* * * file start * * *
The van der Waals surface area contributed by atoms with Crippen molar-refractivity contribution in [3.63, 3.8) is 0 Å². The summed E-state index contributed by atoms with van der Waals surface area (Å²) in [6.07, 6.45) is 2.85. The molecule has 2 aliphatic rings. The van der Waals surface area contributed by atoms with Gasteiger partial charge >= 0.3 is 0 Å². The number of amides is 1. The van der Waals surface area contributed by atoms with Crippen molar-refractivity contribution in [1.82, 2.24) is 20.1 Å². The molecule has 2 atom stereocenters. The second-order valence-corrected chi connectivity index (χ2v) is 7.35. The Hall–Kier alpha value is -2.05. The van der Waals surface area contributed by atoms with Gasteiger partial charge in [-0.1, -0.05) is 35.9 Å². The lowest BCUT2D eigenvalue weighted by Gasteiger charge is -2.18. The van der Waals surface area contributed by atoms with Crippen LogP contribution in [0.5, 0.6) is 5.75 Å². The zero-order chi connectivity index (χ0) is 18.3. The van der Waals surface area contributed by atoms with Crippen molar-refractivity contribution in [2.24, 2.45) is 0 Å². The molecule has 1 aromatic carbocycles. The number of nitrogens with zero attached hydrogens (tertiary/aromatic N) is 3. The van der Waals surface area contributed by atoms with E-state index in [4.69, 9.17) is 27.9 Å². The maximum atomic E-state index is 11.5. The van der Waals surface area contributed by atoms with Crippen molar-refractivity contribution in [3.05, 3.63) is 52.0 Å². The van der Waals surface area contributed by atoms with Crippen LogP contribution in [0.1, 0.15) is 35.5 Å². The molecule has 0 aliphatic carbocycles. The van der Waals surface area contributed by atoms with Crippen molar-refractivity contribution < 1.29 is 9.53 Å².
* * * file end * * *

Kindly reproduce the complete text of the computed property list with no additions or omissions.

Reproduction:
The van der Waals surface area contributed by atoms with Crippen molar-refractivity contribution in [3.63, 3.8) is 0 Å². The summed E-state index contributed by atoms with van der Waals surface area (Å²) in [6.07, 6.45) is 2.85. The molecule has 2 aliphatic rings. The van der Waals surface area contributed by atoms with Gasteiger partial charge >= 0.3 is 0 Å². The number of amides is 1. The van der Waals surface area contributed by atoms with Crippen molar-refractivity contribution in [1.82, 2.24) is 20.1 Å². The molecule has 2 atom stereocenters. The second-order valence-corrected chi connectivity index (χ2v) is 7.35. The Hall–Kier alpha value is -2.05. The van der Waals surface area contributed by atoms with Gasteiger partial charge in [-0.1, -0.05) is 35.9 Å². The lowest BCUT2D eigenvalue weighted by Gasteiger charge is -2.18. The van der Waals surface area contributed by atoms with Crippen LogP contribution in [0.5, 0.6) is 5.75 Å². The zero-order chi connectivity index (χ0) is 18.3. The van der Waals surface area contributed by atoms with Crippen molar-refractivity contribution in [2.24, 2.45) is 0 Å². The molecule has 1 aromatic carbocycles. The number of nitrogens with zero attached hydrogens (tertiary/aromatic N) is 3. The van der Waals surface area contributed by atoms with E-state index in [4.69, 9.17) is 27.9 Å². The maximum atomic E-state index is 11.5. The van der Waals surface area contributed by atoms with Crippen molar-refractivity contribution in [3.05, 3.63) is 52.0 Å². The van der Waals surface area contributed by atoms with Crippen LogP contribution in [0.1, 0.15) is 35.5 Å². The molecule has 0 aliphatic carbocycles. The van der Waals surface area contributed by atoms with Crippen molar-refractivity contribution < 1.29 is 9.53 Å².